United Derm Partners is dedicated to promoting a culture of compliance. What can you do to help?
C – Commit to doing the right thing.
O – Obey regulations and policies that apply to your job.
M – Make compliance awareness part of your job.
P – Put your code of conduct in an accessible spot.
L – Lead by example.
I – If in doubt, check it out.
A – Attend training sessions.
N – Notify your supervisor or Compliance Officer of any suspected violations.
C – Communicate openly and honestly.
E – Ethics is part of all activities.
To report suspected violations directly to the Compliance Department, please email them directly at SecurityOfficer@UnitedDermPartners.com or call the Compliance Line at 888.893.9004. Anonymous reporting is always an option.
Phishing is the fraudulent practice of sending emails purporting to be from reputable sources to induce individuals to reveal personal information such as usernames and passwords. Hackers only need to hook one. Don’t let that one be you!
What could happen if I get hooked?
The hacker can log in to your account and any other account that uses similar usernames and passwords and do everything you can do!
Imagine what could happen if someone took your car or house keys, made a copy without you knowing, and always knew where your car was and when you were out of the house.
Imagine what could happen if someone took your phone and had its password with some of your most private and personal information at their fingertips.
You don’t leave your keys or phone laying around, nor would you give them to someone you didn’t know. Treat your username and password with the same level of care and security. Losing control of the highly sensitive information in our email accounts and medical record systems could have grave business and legal consequences for us as individuals and our organization as a whole.
How can I avoid getting hooked?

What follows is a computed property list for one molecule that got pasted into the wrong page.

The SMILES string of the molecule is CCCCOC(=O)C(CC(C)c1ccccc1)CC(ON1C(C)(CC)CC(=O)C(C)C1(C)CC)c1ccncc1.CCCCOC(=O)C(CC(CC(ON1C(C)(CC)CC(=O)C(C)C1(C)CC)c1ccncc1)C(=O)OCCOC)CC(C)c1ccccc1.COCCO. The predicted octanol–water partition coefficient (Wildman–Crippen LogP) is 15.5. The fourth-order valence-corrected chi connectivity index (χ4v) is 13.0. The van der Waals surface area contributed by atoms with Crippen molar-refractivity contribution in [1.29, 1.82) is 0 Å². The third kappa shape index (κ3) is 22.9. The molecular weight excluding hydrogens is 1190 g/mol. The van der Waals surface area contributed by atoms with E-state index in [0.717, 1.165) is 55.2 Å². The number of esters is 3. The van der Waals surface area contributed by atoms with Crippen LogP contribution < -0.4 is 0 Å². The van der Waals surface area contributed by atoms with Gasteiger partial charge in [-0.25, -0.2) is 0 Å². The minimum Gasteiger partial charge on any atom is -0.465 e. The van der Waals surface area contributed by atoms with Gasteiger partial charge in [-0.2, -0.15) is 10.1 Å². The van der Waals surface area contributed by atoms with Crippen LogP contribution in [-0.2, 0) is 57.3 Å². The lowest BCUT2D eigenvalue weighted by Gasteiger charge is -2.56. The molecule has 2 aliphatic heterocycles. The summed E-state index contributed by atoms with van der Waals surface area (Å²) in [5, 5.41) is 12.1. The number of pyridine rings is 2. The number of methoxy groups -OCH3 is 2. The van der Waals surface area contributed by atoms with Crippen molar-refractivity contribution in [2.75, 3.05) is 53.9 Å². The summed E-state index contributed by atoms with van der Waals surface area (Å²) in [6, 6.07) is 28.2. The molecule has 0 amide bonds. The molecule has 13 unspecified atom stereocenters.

Ask yourself the following questions. If the answer is no, you are better off deleting the email and moving on or sending a copy to email@example.com to validate whether it is legitimate. Example answers are included based on this example email.
Q: Was I expecting the email or did I request the information in the email?
A: No. I was not expecting this email nor did I request the information. It also seemed out of the ordinary since Jay has never sent a voicemail via email before, and usually any voicemail coming in through email has an attachment rather than a link.
Q: Do I recognize the “from address,” i.e., the sender as valid?
A: No. At first glance, the from address seems legitimate, but upon closer inspection, I can see that the “m” in uniteddermpartners.com was replaced by an “n.”
Q: Do I recognize the URL behind the link as valid?
A: No. When I hovered my mouse pointer over the Listen to Message link without clicking, I saw the following: http://portal.docstoreinternal.com/?id=fMZnzGG5umq0VEEFA%.... Anything legitimate associated with Office 365, Outlook, etc. should be using https:// at the beginning for a secure connection and portal.docstoreinternal.com is nothing like the legitimate websites outlook.office.com or uniteddermpartners.sharepoint.com.
Q: What if I really want to click on the link and listen to a voicemail from Jay even though it looks suspicious?
A: Forward this, or any other questionable email to firstname.lastname@example.org and ask first.